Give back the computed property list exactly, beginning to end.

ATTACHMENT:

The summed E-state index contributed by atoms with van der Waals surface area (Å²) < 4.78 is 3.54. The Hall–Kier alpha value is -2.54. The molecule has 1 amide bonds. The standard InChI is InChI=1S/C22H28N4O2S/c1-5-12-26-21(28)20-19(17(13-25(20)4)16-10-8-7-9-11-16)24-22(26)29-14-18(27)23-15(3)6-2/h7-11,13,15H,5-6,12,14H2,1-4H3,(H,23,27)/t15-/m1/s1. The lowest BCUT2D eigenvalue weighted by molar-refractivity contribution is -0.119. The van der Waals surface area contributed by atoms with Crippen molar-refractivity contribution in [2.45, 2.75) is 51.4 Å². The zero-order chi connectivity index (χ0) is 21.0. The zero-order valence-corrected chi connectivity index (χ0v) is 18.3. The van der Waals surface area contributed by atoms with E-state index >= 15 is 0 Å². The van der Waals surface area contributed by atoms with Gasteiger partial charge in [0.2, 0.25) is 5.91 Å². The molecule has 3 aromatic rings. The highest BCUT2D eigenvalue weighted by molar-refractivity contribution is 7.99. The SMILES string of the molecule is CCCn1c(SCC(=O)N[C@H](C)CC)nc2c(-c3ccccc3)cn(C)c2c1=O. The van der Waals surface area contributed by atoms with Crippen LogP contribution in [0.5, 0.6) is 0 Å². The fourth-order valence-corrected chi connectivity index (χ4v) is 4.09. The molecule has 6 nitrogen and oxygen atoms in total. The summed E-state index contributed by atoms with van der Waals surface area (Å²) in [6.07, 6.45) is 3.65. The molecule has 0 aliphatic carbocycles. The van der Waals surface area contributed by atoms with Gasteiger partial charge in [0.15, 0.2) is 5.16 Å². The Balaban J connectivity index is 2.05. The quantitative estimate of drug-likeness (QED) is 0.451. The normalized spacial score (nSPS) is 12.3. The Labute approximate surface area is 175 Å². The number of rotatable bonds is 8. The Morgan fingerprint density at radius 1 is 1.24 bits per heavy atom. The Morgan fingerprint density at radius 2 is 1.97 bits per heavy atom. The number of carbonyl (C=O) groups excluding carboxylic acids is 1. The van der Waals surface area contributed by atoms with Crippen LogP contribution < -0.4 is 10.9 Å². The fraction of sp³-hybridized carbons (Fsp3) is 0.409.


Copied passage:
The summed E-state index contributed by atoms with van der Waals surface area (Å²) < 4.78 is 3.54. The Hall–Kier alpha value is -2.54. The molecule has 1 amide bonds. The standard InChI is InChI=1S/C22H28N4O2S/c1-5-12-26-21(28)20-19(17(13-25(20)4)16-10-8-7-9-11-16)24-22(26)29-14-18(27)23-15(3)6-2/h7-11,13,15H,5-6,12,14H2,1-4H3,(H,23,27)/t15-/m1/s1. The lowest BCUT2D eigenvalue weighted by molar-refractivity contribution is -0.119. The van der Waals surface area contributed by atoms with Crippen molar-refractivity contribution in [2.45, 2.75) is 51.4 Å². The zero-order chi connectivity index (χ0) is 21.0. The zero-order valence-corrected chi connectivity index (χ0v) is 18.3. The van der Waals surface area contributed by atoms with E-state index >= 15 is 0 Å². The van der Waals surface area contributed by atoms with Gasteiger partial charge in [0.2, 0.25) is 5.91 Å². The molecule has 3 aromatic rings. The highest BCUT2D eigenvalue weighted by molar-refractivity contribution is 7.99. The SMILES string of the molecule is CCCn1c(SCC(=O)N[C@H](C)CC)nc2c(-c3ccccc3)cn(C)c2c1=O. The van der Waals surface area contributed by atoms with Crippen LogP contribution in [0.5, 0.6) is 0 Å². The fourth-order valence-corrected chi connectivity index (χ4v) is 4.09. The molecule has 6 nitrogen and oxygen atoms in total. The summed E-state index contributed by atoms with van der Waals surface area (Å²) in [6.07, 6.45) is 3.65. The molecule has 0 aliphatic carbocycles. The van der Waals surface area contributed by atoms with Gasteiger partial charge in [0.15, 0.2) is 5.16 Å². The Balaban J connectivity index is 2.05. The quantitative estimate of drug-likeness (QED) is 0.451. The normalized spacial score (nSPS) is 12.3. The Labute approximate surface area is 175 Å². The number of rotatable bonds is 8. The Morgan fingerprint density at radius 1 is 1.24 bits per heavy atom. The Morgan fingerprint density at radius 2 is 1.97 bits per heavy atom. The number of carbonyl (C=O) groups excluding carboxylic acids is 1. The van der Waals surface area contributed by atoms with Crippen LogP contribution < -0.4 is 10.9 Å². The fraction of sp³-hybridized carbons (Fsp3) is 0.409.